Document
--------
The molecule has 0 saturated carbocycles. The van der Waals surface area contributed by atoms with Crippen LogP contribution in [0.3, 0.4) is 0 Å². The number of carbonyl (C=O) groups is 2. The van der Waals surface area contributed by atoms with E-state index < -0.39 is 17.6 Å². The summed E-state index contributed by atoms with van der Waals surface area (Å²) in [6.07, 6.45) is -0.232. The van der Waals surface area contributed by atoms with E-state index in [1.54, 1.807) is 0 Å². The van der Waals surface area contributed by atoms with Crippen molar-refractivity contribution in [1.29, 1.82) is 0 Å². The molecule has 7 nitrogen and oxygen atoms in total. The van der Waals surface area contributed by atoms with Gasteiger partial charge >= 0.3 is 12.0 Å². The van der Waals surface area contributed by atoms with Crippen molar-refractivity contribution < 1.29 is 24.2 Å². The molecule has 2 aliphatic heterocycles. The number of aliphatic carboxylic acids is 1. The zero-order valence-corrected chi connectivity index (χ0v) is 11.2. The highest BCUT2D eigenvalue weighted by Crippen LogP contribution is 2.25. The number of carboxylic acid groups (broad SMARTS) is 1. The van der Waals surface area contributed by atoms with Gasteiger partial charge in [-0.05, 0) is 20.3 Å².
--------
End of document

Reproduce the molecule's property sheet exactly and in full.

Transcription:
The molecule has 0 saturated carbocycles. The van der Waals surface area contributed by atoms with Crippen LogP contribution in [0.3, 0.4) is 0 Å². The number of carbonyl (C=O) groups is 2. The van der Waals surface area contributed by atoms with E-state index < -0.39 is 17.6 Å². The summed E-state index contributed by atoms with van der Waals surface area (Å²) in [6.07, 6.45) is -0.232. The van der Waals surface area contributed by atoms with E-state index in [1.54, 1.807) is 0 Å². The van der Waals surface area contributed by atoms with Crippen molar-refractivity contribution in [1.29, 1.82) is 0 Å². The molecule has 7 nitrogen and oxygen atoms in total. The van der Waals surface area contributed by atoms with Gasteiger partial charge >= 0.3 is 12.0 Å². The van der Waals surface area contributed by atoms with Crippen molar-refractivity contribution < 1.29 is 24.2 Å². The molecule has 2 aliphatic heterocycles. The number of aliphatic carboxylic acids is 1. The zero-order valence-corrected chi connectivity index (χ0v) is 11.2. The highest BCUT2D eigenvalue weighted by Crippen LogP contribution is 2.25. The number of carboxylic acid groups (broad SMARTS) is 1. The van der Waals surface area contributed by atoms with Gasteiger partial charge in [-0.05, 0) is 20.3 Å².